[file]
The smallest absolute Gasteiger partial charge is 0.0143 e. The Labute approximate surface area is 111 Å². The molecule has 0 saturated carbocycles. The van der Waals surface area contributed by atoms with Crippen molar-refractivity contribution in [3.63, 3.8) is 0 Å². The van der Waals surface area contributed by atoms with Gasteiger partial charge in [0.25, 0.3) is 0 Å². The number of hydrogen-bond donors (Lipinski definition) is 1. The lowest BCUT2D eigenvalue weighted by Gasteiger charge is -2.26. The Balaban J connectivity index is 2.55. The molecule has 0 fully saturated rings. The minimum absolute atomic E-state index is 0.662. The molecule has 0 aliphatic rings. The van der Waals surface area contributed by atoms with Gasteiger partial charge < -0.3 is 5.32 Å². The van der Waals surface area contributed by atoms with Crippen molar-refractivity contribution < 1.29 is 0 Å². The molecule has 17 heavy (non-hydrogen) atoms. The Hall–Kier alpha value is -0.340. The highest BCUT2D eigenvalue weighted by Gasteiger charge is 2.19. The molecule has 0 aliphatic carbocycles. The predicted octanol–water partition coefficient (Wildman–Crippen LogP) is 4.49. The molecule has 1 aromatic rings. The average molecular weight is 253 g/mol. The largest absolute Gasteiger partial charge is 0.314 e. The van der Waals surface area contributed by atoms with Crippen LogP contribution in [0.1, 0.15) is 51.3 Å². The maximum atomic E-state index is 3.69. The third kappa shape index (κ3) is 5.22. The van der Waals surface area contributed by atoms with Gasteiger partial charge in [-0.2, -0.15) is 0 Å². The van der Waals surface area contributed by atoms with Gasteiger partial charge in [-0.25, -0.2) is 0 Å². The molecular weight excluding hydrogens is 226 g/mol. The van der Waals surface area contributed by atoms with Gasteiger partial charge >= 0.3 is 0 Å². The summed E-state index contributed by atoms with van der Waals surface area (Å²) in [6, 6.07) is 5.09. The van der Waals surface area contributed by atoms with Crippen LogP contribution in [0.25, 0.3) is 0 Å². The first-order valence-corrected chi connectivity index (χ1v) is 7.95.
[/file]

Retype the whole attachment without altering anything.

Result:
The smallest absolute Gasteiger partial charge is 0.0143 e. The Labute approximate surface area is 111 Å². The molecule has 0 saturated carbocycles. The van der Waals surface area contributed by atoms with Crippen molar-refractivity contribution in [3.63, 3.8) is 0 Å². The van der Waals surface area contributed by atoms with Gasteiger partial charge in [0.25, 0.3) is 0 Å². The number of hydrogen-bond donors (Lipinski definition) is 1. The lowest BCUT2D eigenvalue weighted by Gasteiger charge is -2.26. The Balaban J connectivity index is 2.55. The molecule has 0 fully saturated rings. The minimum absolute atomic E-state index is 0.662. The molecule has 0 aliphatic rings. The van der Waals surface area contributed by atoms with Gasteiger partial charge < -0.3 is 5.32 Å². The van der Waals surface area contributed by atoms with Crippen molar-refractivity contribution < 1.29 is 0 Å². The molecule has 17 heavy (non-hydrogen) atoms. The Hall–Kier alpha value is -0.340. The highest BCUT2D eigenvalue weighted by Gasteiger charge is 2.19. The molecule has 0 aliphatic carbocycles. The predicted octanol–water partition coefficient (Wildman–Crippen LogP) is 4.49. The molecule has 1 aromatic rings. The average molecular weight is 253 g/mol. The largest absolute Gasteiger partial charge is 0.314 e. The van der Waals surface area contributed by atoms with Crippen LogP contribution in [0.1, 0.15) is 51.3 Å². The maximum atomic E-state index is 3.69. The third kappa shape index (κ3) is 5.22. The van der Waals surface area contributed by atoms with Gasteiger partial charge in [-0.2, -0.15) is 0 Å². The van der Waals surface area contributed by atoms with Gasteiger partial charge in [-0.25, -0.2) is 0 Å². The molecular weight excluding hydrogens is 226 g/mol. The van der Waals surface area contributed by atoms with Gasteiger partial charge >= 0.3 is 0 Å². The summed E-state index contributed by atoms with van der Waals surface area (Å²) in [6, 6.07) is 5.09. The van der Waals surface area contributed by atoms with Crippen LogP contribution in [0.25, 0.3) is 0 Å². The first-order valence-corrected chi connectivity index (χ1v) is 7.95.